Brosseau is not the only NDP candidate to have chosen leisure over shaking hands and knocking doors in this campaign.

Their candidate Jim Koppens in Ajax—Pickering was in the Caribbean earlier in the campaign and Layton defended him then too, although blaming the lack of fixed-date elections for scheduling difficulties.

It remains unknown whether the NDP can translate its favourable poll numbers in Quebec into seats in the province, where the victory of deputy leader Thomas Mulcair in the former Liberal fortress of Outremont in a 2007 by-election was viewed as a major breakthrough for the party.

But as the numbers grow the roster of candidates is coming under increased scrutiny and although Layton has been talking up star candidates like former Liberal MP Francoise Boivin in Gatineau and Cree activist Romeo Saganash in the northern Quebec riding of Abitibi—Baie-James—Nunavik—Eeyou, he has had difficulty naming more than a handful of Quebec candidates when asked.

Layton was asked to explain how Quebec voters can have confidence in NDP candidates when many of them might have their faces on lawn signs but are not seen on the ground.

“We are proud of our team. We have a team from all backgrounds, all professions,” Layton said. “We have a rainbow of candidates and it’s normal sometimes when we have an election that was not necessarily foreseen that some will have problems to arrange their schedules. It’s not that complicated.”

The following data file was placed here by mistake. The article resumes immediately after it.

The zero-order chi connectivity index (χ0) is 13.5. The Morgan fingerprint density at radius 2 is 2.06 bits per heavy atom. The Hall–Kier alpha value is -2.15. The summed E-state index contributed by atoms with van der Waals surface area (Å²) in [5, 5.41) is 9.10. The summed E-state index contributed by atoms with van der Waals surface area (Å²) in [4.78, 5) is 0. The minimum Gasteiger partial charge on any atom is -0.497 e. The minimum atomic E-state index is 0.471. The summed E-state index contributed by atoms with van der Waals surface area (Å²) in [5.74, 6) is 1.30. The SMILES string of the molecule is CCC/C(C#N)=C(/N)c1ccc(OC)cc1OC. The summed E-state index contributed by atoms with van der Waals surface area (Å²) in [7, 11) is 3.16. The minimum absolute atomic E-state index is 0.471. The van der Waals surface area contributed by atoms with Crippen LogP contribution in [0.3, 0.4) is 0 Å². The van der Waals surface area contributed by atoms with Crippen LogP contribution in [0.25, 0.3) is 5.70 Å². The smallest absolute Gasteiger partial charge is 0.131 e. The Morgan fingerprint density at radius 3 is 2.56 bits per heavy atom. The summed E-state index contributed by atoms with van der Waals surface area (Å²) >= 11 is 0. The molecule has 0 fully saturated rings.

Monday, April 25, 2011

Robert F. Kennedy Jr.'s thoughts on Stephen Harper


Excerpt from article by Robert F. Kennedy Jr, on Huffington Post:

Harper, often referred to as "George W. Bush's Mini Me," is known for having mounted a Bush like war on government scientists, data collectors, transparency, and enlightenment in general. He is a wizard of all the familiar tools of demagoguery; false patriotism, bigotry, fear, selfishness and belligerent religiosity.

Harper's attempts to make lying legal on Canadian television is a stark admission that right wing political ideology can only dominate national debate through dishonest propaganda. Since corporate profit-taking is not an attractive vessel for populism, a political party or broadcast network that makes itself the tool of corporate and financial elites must lie to make its agenda popular with the public. In the Unites States, Fox News and talk radio, the sock puppets of billionaires and corporate robber barons have become the masters of propaganda and distortion on the public airwaves. Fox News's notoriously biased and dishonest coverage of the Wisconsin's protests is a prime example of the brand of news coverage Canada has smartly avoided.

Why Leaders Lie


John J. Mearsheimer’s “Why Leaders Lie” (Oxford University Press 142 pp)

By CARLOS LOZADA,
The Washington Post
Friday, April 15, 3:20 PM

Who is more duplicitous, more inclined to deceive his own people as well as other nations for strategic advantage — current and past dictators such as Moammar Gaddafi, Hosni Mubarak and Saddam Hussein, or democratically elected Western leaders such as, say, Jimmy Carter, George W. Bush and Barack Obama?